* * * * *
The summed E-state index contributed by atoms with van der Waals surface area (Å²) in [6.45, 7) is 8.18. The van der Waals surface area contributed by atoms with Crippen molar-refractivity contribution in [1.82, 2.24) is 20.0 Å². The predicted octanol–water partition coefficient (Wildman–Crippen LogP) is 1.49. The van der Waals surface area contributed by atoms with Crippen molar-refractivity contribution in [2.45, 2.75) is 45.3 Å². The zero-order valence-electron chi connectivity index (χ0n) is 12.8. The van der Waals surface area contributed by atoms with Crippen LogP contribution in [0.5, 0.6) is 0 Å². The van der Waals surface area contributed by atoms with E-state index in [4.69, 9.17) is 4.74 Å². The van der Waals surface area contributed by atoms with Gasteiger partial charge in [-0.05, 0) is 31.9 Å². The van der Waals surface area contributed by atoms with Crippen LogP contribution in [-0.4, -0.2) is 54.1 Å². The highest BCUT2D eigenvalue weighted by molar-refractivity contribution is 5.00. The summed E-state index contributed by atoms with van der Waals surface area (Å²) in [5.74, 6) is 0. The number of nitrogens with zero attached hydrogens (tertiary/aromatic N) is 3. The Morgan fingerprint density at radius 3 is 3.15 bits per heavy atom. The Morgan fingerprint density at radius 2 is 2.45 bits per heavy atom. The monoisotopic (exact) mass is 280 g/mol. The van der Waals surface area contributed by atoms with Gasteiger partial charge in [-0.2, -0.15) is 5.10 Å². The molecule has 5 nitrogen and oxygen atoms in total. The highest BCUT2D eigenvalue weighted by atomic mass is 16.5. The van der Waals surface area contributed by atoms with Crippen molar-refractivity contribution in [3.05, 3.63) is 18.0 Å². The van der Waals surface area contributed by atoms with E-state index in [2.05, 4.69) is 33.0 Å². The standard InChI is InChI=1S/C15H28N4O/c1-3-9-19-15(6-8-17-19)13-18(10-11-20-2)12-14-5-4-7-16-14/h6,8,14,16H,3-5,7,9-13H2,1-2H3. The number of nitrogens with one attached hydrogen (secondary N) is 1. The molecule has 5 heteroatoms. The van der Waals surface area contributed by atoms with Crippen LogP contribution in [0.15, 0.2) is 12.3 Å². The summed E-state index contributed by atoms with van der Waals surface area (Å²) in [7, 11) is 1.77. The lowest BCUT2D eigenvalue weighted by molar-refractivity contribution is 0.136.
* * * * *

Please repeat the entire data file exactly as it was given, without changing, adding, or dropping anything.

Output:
The summed E-state index contributed by atoms with van der Waals surface area (Å²) in [6.45, 7) is 8.18. The van der Waals surface area contributed by atoms with Crippen molar-refractivity contribution in [1.82, 2.24) is 20.0 Å². The predicted octanol–water partition coefficient (Wildman–Crippen LogP) is 1.49. The van der Waals surface area contributed by atoms with Crippen molar-refractivity contribution in [2.45, 2.75) is 45.3 Å². The zero-order valence-electron chi connectivity index (χ0n) is 12.8. The van der Waals surface area contributed by atoms with Crippen LogP contribution in [0.5, 0.6) is 0 Å². The van der Waals surface area contributed by atoms with E-state index in [4.69, 9.17) is 4.74 Å². The van der Waals surface area contributed by atoms with Gasteiger partial charge in [-0.05, 0) is 31.9 Å². The van der Waals surface area contributed by atoms with Crippen LogP contribution in [-0.4, -0.2) is 54.1 Å². The highest BCUT2D eigenvalue weighted by molar-refractivity contribution is 5.00. The summed E-state index contributed by atoms with van der Waals surface area (Å²) in [5.74, 6) is 0. The number of nitrogens with zero attached hydrogens (tertiary/aromatic N) is 3. The Morgan fingerprint density at radius 3 is 3.15 bits per heavy atom. The Morgan fingerprint density at radius 2 is 2.45 bits per heavy atom. The monoisotopic (exact) mass is 280 g/mol. The van der Waals surface area contributed by atoms with Gasteiger partial charge in [-0.2, -0.15) is 5.10 Å². The molecule has 5 nitrogen and oxygen atoms in total. The highest BCUT2D eigenvalue weighted by atomic mass is 16.5. The van der Waals surface area contributed by atoms with Crippen molar-refractivity contribution in [3.05, 3.63) is 18.0 Å². The van der Waals surface area contributed by atoms with E-state index in [2.05, 4.69) is 33.0 Å². The standard InChI is InChI=1S/C15H28N4O/c1-3-9-19-15(6-8-17-19)13-18(10-11-20-2)12-14-5-4-7-16-14/h6,8,14,16H,3-5,7,9-13H2,1-2H3. The number of nitrogens with one attached hydrogen (secondary N) is 1. The molecule has 5 heteroatoms. The van der Waals surface area contributed by atoms with Crippen LogP contribution in [0.15, 0.2) is 12.3 Å². The summed E-state index contributed by atoms with van der Waals surface area (Å²) in [7, 11) is 1.77. The lowest BCUT2D eigenvalue weighted by molar-refractivity contribution is 0.136.